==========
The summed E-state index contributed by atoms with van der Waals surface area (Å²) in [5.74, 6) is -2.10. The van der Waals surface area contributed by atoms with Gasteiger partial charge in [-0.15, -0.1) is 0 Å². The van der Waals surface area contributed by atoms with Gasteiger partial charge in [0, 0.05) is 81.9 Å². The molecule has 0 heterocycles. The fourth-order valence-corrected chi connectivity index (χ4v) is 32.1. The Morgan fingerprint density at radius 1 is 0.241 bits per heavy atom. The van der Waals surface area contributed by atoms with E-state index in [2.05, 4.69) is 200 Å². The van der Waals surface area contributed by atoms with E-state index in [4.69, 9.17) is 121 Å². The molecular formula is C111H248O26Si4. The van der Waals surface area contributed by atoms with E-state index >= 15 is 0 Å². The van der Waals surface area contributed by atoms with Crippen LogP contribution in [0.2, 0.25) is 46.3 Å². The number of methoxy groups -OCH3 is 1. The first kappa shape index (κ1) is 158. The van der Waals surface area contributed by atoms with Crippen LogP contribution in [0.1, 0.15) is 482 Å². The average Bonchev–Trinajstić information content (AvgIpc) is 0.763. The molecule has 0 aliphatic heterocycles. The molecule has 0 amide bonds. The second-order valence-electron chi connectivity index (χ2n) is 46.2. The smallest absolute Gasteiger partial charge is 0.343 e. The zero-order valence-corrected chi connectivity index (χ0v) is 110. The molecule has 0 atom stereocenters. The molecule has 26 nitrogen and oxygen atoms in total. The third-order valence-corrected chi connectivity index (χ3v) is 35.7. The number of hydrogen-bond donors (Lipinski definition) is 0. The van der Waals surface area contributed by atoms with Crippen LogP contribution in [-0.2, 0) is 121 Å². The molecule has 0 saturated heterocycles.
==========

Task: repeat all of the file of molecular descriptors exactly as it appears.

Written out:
The summed E-state index contributed by atoms with van der Waals surface area (Å²) in [5.74, 6) is -2.10. The van der Waals surface area contributed by atoms with Gasteiger partial charge in [-0.15, -0.1) is 0 Å². The van der Waals surface area contributed by atoms with Gasteiger partial charge in [0, 0.05) is 81.9 Å². The molecule has 0 heterocycles. The fourth-order valence-corrected chi connectivity index (χ4v) is 32.1. The Morgan fingerprint density at radius 1 is 0.241 bits per heavy atom. The van der Waals surface area contributed by atoms with E-state index in [2.05, 4.69) is 200 Å². The van der Waals surface area contributed by atoms with E-state index in [4.69, 9.17) is 121 Å². The molecular formula is C111H248O26Si4. The van der Waals surface area contributed by atoms with E-state index >= 15 is 0 Å². The van der Waals surface area contributed by atoms with Crippen LogP contribution in [0.2, 0.25) is 46.3 Å². The number of methoxy groups -OCH3 is 1. The first kappa shape index (κ1) is 158. The van der Waals surface area contributed by atoms with Crippen LogP contribution in [0.1, 0.15) is 482 Å². The average Bonchev–Trinajstić information content (AvgIpc) is 0.763. The molecule has 0 aliphatic heterocycles. The molecule has 0 amide bonds. The second-order valence-electron chi connectivity index (χ2n) is 46.2. The smallest absolute Gasteiger partial charge is 0.343 e. The zero-order valence-corrected chi connectivity index (χ0v) is 110. The molecule has 0 atom stereocenters. The molecule has 26 nitrogen and oxygen atoms in total. The third-order valence-corrected chi connectivity index (χ3v) is 35.7. The number of hydrogen-bond donors (Lipinski definition) is 0. The van der Waals surface area contributed by atoms with Crippen LogP contribution in [-0.2, 0) is 121 Å². The molecule has 0 saturated heterocycles.